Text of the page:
United States Nuclear Regulatory Commission - Protecting People and the Environment

Information Notice No. 93-35: Insights from Common-Cause Failure Events

                                UNITED STATES
                        NUCLEAR REGULATORY COMMISSION
                    OFFICE OF NUCLEAR REACTOR REGULATION
                           WASHINGTON, D.C. 20555

                                May 12, 1993


NRC INFORMATION NOTICE 93-35:  INSIGHTS FROM COMMON-CAUSE FAILURE EVENTS

Addressees

All holders of operating licenses or construction permits for nuclear power
plants (NPPs).

Purpose

The U.S. Nuclear Regulatory Commission (NRC) is issuing this information
notice to inform addressees about the publication of an NRC report on common-
mode and common-cause failure events that could occur at nuclear power plants. 
It is expected that recipients will review the information for applicability
to their facilities and consider actions, as appropriate, to avoid similar
problems.  However, suggestions contained in this information notice are not
NRC requirements; therefore, no specific action or written response is
required.

Discussion

The Office for Analysis and Evaluation of Operational Data (AEOD) published a
report, "Insights from Common-Mode Failure Events," AEOD/E92-02, in June 1992
and issued Supplement 1 in February 1993.*  The staff reviewed 62 selected
licensee event reports that discussed actual or potential common-cause
failures.  Of the 62 events reviewed, 16 also were identified as precursors in
the accident sequence precursor program (ASP).  Common-cause failures may
significantly degrade safety since they can defeat the additional benefit
normally provided by redundant systems.  Furthermore, common-cause failure has
been cited as a major uncertainty in probabilistic risk assessments of nuclear
power plants.  

Most of the reports used in the AEOD study were prompted by events that
occurred in 1990.  In the study, the staff used reports of events where the
failed equipment was considered neither "recoverable" nor "self-revealing." 
A failure that is recoverable is one in which the plant condition could be
restored by taking a corrective action during the event.  However, failure in
a location inaccessible during an accident, such as inside the containment; a
failure of equipment needed for a rapidly developing event such as a loss-of-
coolant accident; a challenge to pressure vessel integrity; or a backwards
installation of a necessary valve are considered failures that are not
recoverable.  For a self-revealing condition, the licensee would presumably

_____________________
*Copies of this report and its supplement are available for inspection 
 and copying in the NRC Public Document Room, 2120 L Street N.W., 
 Washington, D.C. 20037

9305060160.

                                                            IN 93-35
                                                            May 12, 1993
                                                            Page 2 of 2


correct the situation before the event occurred that required the equipment. 
The staff excluded such conditions from this study.  

The AEOD report attempted to identify the actions that would be most effective
in precluding or reducing the likelihood of common-cause failures at operating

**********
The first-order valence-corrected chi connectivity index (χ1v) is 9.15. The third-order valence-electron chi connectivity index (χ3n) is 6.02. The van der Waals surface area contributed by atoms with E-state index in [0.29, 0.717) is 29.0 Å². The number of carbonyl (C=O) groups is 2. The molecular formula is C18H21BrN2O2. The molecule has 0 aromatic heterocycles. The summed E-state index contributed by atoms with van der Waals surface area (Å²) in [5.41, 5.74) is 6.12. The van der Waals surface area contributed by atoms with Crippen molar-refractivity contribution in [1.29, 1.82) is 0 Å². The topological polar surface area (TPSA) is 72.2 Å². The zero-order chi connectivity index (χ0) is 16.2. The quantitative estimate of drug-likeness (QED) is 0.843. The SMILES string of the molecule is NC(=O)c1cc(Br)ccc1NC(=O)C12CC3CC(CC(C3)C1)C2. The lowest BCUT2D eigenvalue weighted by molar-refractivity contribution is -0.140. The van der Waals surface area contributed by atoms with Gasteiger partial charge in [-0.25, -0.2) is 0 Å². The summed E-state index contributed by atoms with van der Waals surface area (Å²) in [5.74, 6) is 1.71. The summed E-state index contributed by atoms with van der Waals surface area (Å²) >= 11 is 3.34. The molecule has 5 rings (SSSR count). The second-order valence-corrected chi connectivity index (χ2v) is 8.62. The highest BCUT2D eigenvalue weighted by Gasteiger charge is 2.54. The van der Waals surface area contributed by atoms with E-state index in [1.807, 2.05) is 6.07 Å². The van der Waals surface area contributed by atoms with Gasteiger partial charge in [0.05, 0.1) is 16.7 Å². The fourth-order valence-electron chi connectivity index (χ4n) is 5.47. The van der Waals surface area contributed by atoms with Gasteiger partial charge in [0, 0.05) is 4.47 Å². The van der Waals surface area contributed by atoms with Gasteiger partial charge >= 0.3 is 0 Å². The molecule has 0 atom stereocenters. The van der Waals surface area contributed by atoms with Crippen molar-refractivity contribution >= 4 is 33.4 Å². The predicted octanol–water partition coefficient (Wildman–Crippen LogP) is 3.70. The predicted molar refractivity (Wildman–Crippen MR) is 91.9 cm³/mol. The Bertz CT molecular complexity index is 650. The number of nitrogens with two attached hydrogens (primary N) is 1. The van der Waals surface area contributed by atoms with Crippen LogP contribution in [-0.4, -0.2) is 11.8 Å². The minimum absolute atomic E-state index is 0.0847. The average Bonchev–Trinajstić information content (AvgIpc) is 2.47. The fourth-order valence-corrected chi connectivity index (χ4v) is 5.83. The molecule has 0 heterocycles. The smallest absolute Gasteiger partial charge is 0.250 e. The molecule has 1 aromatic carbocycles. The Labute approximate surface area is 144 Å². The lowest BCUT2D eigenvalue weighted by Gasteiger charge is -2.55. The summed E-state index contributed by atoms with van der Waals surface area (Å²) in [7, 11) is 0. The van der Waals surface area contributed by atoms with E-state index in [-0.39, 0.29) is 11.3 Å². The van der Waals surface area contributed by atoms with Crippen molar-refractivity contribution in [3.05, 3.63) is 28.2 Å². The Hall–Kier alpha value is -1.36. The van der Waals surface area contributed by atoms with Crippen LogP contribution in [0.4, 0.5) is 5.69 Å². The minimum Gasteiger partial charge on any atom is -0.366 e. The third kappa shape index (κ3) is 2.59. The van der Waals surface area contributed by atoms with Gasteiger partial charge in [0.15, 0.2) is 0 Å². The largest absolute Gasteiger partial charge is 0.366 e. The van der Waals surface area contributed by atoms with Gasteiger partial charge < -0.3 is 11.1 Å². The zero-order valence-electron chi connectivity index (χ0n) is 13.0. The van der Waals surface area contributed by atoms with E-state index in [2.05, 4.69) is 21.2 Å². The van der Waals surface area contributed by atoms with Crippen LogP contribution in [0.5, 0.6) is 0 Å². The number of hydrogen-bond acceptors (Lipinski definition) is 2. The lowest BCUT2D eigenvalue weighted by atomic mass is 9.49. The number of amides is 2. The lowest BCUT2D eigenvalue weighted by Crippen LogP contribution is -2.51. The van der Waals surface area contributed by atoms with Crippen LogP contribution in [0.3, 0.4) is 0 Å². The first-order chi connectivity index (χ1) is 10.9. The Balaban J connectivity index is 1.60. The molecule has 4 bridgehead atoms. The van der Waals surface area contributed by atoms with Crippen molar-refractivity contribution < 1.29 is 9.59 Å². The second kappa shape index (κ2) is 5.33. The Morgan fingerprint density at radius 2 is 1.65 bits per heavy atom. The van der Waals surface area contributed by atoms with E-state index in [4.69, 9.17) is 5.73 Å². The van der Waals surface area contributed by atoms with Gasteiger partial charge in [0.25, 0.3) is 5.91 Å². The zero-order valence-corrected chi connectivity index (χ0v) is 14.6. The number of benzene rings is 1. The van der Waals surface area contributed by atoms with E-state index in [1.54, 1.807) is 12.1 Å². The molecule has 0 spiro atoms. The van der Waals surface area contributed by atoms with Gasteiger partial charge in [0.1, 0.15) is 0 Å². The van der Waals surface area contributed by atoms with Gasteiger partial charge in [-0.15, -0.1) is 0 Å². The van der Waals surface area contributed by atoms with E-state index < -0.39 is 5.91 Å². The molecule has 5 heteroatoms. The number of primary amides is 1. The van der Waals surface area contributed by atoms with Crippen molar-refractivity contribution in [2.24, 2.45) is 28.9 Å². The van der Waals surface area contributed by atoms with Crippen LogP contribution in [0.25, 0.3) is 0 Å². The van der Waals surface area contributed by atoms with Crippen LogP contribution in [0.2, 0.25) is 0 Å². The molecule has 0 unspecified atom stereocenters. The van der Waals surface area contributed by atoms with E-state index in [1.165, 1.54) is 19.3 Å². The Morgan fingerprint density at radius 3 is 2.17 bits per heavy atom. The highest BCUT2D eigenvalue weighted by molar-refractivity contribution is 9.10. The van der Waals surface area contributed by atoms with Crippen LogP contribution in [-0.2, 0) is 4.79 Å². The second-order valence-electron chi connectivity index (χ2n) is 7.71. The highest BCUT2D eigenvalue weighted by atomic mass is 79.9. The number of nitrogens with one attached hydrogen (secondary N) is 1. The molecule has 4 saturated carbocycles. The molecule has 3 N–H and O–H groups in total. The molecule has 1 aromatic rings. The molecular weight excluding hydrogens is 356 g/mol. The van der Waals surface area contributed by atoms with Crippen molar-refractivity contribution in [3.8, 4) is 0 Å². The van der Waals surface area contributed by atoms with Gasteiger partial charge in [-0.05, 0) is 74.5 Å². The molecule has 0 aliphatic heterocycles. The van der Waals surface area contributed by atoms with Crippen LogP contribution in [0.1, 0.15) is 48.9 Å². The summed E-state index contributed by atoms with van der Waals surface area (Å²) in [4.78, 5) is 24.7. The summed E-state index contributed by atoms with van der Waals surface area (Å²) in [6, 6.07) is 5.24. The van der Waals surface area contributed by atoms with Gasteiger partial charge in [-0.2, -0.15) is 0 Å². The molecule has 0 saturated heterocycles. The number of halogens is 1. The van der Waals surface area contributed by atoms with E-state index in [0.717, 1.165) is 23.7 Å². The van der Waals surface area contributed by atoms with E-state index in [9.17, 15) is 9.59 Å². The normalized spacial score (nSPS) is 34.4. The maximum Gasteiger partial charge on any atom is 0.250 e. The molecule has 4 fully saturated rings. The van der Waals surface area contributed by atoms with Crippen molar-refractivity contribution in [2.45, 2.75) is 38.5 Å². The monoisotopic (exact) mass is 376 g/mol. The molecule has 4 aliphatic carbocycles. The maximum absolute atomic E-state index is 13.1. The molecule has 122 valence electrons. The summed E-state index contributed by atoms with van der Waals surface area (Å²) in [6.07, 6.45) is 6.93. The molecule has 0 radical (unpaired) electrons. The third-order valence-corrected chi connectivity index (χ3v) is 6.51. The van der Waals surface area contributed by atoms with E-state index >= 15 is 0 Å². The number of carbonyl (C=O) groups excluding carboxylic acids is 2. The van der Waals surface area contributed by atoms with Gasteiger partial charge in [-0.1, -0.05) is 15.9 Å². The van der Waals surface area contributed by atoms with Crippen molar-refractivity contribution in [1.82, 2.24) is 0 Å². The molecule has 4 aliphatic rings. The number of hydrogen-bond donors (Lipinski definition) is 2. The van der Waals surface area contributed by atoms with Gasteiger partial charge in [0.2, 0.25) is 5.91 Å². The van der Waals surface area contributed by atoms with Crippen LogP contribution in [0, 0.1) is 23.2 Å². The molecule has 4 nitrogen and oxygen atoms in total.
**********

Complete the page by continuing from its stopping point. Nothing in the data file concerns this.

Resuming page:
nuclear power plants.  Each of the events was reviewed against a set of eight
potential actions:  comprehensive testing, staggered testing, post-maintenance
testing, using equipment from different manufacturers in redundant trains
(diverse equipment), using equipment with larger design margin, increasing
frequency of testing, providing adequate separation of trains, and using
different maintenance personnel on separate trains.  No single action would
have alleviated all the common-cause failures in the study.  Considering all
the events, the action that had the highest potential benefit was using
equipment with larger design margins.  This action alone would have corrected
about 56 percent of the situations examined in the AEOD study.  Performing
comprehensive systems tests, ensuring adequate train separation, and using
diverse equipment each had a potential benefit in about 27 percent of the
cases.  The use of staggered surveillance testing would have benefited 
20 percent of the events.  

The staff noted that about two-thirds of the events were related to design,
fabrication, and installation errors that may be undetected for long periods
of time.  The remaining events were associated with maintenance deficiencies,
either preventive or corrective.  The major alleviating action identified for
these maintenance-related events was staggered surveillance testing, which is
assumed to result in a shorter time during which the common-mode failure is
undetected.  

This information notice requires no specific action or written response.  If
you have any questions about the information in this notice, please call one
of the technical contacts listed below or the appropriate Office of Nuclear
Reactor Regulation (NRR) project manager.


                                       ORIGINAL SIGNED BY


                                    Brian K. Grimes, Director
                                    Division of Operating Reactor Support
                                    Office of Nuclear Reactor Regulation

Technical contact:  S. Israel, AEOD
                    (301) 492-4437

Attachment:  
List of Recently Issued NRC Information Notices 

.
Page Last Reviewed/Updated Tuesday, November 12, 2013